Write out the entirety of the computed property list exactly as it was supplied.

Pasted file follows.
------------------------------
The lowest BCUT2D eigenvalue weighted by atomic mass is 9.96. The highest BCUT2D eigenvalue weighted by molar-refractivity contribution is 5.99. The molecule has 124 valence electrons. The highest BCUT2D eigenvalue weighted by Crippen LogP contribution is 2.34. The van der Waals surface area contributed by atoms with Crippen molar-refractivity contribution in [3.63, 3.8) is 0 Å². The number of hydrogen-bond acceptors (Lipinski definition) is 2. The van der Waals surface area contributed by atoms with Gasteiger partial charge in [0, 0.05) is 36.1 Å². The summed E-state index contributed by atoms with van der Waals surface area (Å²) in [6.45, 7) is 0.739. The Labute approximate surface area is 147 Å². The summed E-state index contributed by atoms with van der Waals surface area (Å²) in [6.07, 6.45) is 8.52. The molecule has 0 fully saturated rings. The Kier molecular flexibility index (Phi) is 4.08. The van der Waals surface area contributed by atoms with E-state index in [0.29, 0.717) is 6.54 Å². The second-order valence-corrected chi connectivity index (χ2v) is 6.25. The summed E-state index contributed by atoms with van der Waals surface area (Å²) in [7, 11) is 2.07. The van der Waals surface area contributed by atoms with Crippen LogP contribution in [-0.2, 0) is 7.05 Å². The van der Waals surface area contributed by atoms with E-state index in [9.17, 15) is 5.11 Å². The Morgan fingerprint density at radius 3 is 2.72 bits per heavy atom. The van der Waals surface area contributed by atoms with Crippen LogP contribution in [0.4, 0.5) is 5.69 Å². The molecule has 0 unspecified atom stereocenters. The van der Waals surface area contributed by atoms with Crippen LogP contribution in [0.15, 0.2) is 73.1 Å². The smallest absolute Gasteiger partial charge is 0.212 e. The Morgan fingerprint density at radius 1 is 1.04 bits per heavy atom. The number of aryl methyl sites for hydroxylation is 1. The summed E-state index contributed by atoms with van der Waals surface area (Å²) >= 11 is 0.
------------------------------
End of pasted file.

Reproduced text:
The lowest BCUT2D eigenvalue weighted by atomic mass is 9.96. The highest BCUT2D eigenvalue weighted by molar-refractivity contribution is 5.99. The molecule has 124 valence electrons. The highest BCUT2D eigenvalue weighted by Crippen LogP contribution is 2.34. The van der Waals surface area contributed by atoms with Crippen molar-refractivity contribution in [3.63, 3.8) is 0 Å². The number of hydrogen-bond acceptors (Lipinski definition) is 2. The van der Waals surface area contributed by atoms with Gasteiger partial charge in [0, 0.05) is 36.1 Å². The summed E-state index contributed by atoms with van der Waals surface area (Å²) in [6.45, 7) is 0.739. The Labute approximate surface area is 147 Å². The summed E-state index contributed by atoms with van der Waals surface area (Å²) in [6.07, 6.45) is 8.52. The molecule has 0 fully saturated rings. The Kier molecular flexibility index (Phi) is 4.08. The van der Waals surface area contributed by atoms with E-state index in [0.29, 0.717) is 6.54 Å². The second-order valence-corrected chi connectivity index (χ2v) is 6.25. The summed E-state index contributed by atoms with van der Waals surface area (Å²) in [7, 11) is 2.07. The van der Waals surface area contributed by atoms with Crippen LogP contribution in [-0.2, 0) is 7.05 Å². The van der Waals surface area contributed by atoms with E-state index in [9.17, 15) is 5.11 Å². The Morgan fingerprint density at radius 3 is 2.72 bits per heavy atom. The van der Waals surface area contributed by atoms with Crippen LogP contribution in [0.4, 0.5) is 5.69 Å². The molecule has 0 unspecified atom stereocenters. The van der Waals surface area contributed by atoms with Crippen LogP contribution in [0.15, 0.2) is 73.1 Å². The smallest absolute Gasteiger partial charge is 0.212 e. The Morgan fingerprint density at radius 1 is 1.04 bits per heavy atom. The number of aryl methyl sites for hydroxylation is 1. The summed E-state index contributed by atoms with van der Waals surface area (Å²) >= 11 is 0.